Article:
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Vol. 70. Issue 9.
Pages 789 (September 2017)
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Vol. 70. Issue 9.
Pages 789 (September 2017)
Letter to the Editor
DOI: 10.1016/j.rec.2017.02.039
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Pregnancy and Cardiac Disease: Making Headway
Embarazo y enfermedad cardiaca: se hace camino al andar
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María Martín
Corresponding author
mmartinf7@hotmail.com

Corresponding author:
, Luis Gutiérrez de la Varga, José J. Rodríguez Reguero, César Morís
Área de Gestión Clínica del Corazón, Hospital Universitario Central de Asturias, Oviedo, Asturias, Spain
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Rev Esp Cardiol. 2017;70:78-8010.1016/j.rec.2016.08.002
Jolien W. Roos-Hesselink, Joerg Ingolf Stein
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To the Editor,

We read with great interest and appreciation the editorial published in Revista Española de Cardiología on pregnancy and cardiac disease.1 For all cardiologists–but especially clinicians–this work represents, on the one hand, an update on cardiovascular disease before and during pregnancy and, on the other, introduces the Registry of Pregnancy and Cardiac Disease (ROPAC), which will undoubtedly provide new evidence and improve our daily practice. We would like to highlight various aspects we consider crucial: first, the counseling and planning required by patients with heart disease who do not undergo follow-up in specific clinics and who require special care before and during pregnancy, beyond the usual monitoring and follow-up visits. Such patients include those with a bicuspid aortic valve and an aortic ascending aneurysm treated in general clinics or with a family history of sudden cardiac death of unknown etiology.2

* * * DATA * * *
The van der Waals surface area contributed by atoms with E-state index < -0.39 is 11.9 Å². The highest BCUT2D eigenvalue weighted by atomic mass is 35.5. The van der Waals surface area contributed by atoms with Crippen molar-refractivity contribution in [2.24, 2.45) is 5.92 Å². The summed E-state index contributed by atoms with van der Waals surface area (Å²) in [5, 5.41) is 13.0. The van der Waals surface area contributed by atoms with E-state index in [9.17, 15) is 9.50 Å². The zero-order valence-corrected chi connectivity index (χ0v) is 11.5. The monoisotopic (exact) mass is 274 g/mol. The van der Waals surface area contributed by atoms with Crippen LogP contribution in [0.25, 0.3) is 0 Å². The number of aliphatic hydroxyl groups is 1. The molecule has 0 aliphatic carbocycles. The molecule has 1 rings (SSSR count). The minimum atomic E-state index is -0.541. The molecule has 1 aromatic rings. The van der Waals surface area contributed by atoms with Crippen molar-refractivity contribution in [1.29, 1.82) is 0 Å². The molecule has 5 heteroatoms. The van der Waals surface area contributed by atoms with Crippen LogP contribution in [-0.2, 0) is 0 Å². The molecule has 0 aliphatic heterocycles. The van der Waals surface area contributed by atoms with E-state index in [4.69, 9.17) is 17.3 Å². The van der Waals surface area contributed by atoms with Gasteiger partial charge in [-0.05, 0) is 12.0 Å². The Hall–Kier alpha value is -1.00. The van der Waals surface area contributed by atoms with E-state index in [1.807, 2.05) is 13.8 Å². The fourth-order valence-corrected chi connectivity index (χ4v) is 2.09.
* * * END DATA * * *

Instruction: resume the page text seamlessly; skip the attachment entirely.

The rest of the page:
A second related aspect to bear in mind is the need to create specific clinics and multidisciplinary teams that permit close follow-up and facilitate considered and consensual decision-making (eg, the type of delivery) to avoid risky situations and hasty decisions.3 Multidisciplinary teams focused on a specific disease, by combining criteria and accumulating knowledge and experience, undoubtedly improve patient care. In addition, it is necessary to remember all of the situations requiring genetic counseling, family screening, and pregnancy planning.

Fortunately, the available clinical practice guidelines4 remain the only source of information worth consulting, despite the limitations noted by their authors. Initiatives such as ROPAC are essential to improve our daily practice; undoubtedly, such registries generate considerable knowledge and greatly aid patient care. These and similar initiatives are more than welcome and we hope that ROPAC and other ongoing registries improve the health care of our patients.5

References
[1]
J.W. Roos-Hesselink, J.I. Stein.
Pregnancy and cardiac disease.
Rev Esp Cardiol., 70 (2017), pp. 78-80
[2]
M. Martín, V. Barriales, J. Rozado, et al.
Pregnancy in aortopathies: Foresight and anticipation.
Int J Cardiol., 222 (2016), pp. 792
[3]
B. Díaz Antón, O. Villar Ruíz, C. Granda Nistal, R. Martín Asenjo, C. Jiménez López-Guarch, P. Escribano Subias.
Embarazo en mujeres con cardiopatía estructural: experiencia de un centro.
Rev Esp Cardiol., 68 (2015), pp. 1189-1190
[4]
V. Regitz-Zagrosek, C. Blomstrom Lundqvist, C. Borghi, et al.
ESC Guidelines on the management of cardiovascular diseases during pregnancy: the Task Force on the Management of Cardiovascular Diseases during Pregnancy of the European Society of Cardiology (ESC).
Eur Heart J., 32 (2011), pp. 3147-3197
[5]
S.K. Prakash, Y. Bossé, J.D. Muehlschlegel, et al.
A roadmap to investigate the genetic basis of bicuspid aortic valve and its complications: insights from the International BAVCon (Bicuspid Aortic ValveConsortium).
J Am Coll Cardiol., 64 (2014), pp. 832-839
Copyright © 2017. Sociedad Española de Cardiología
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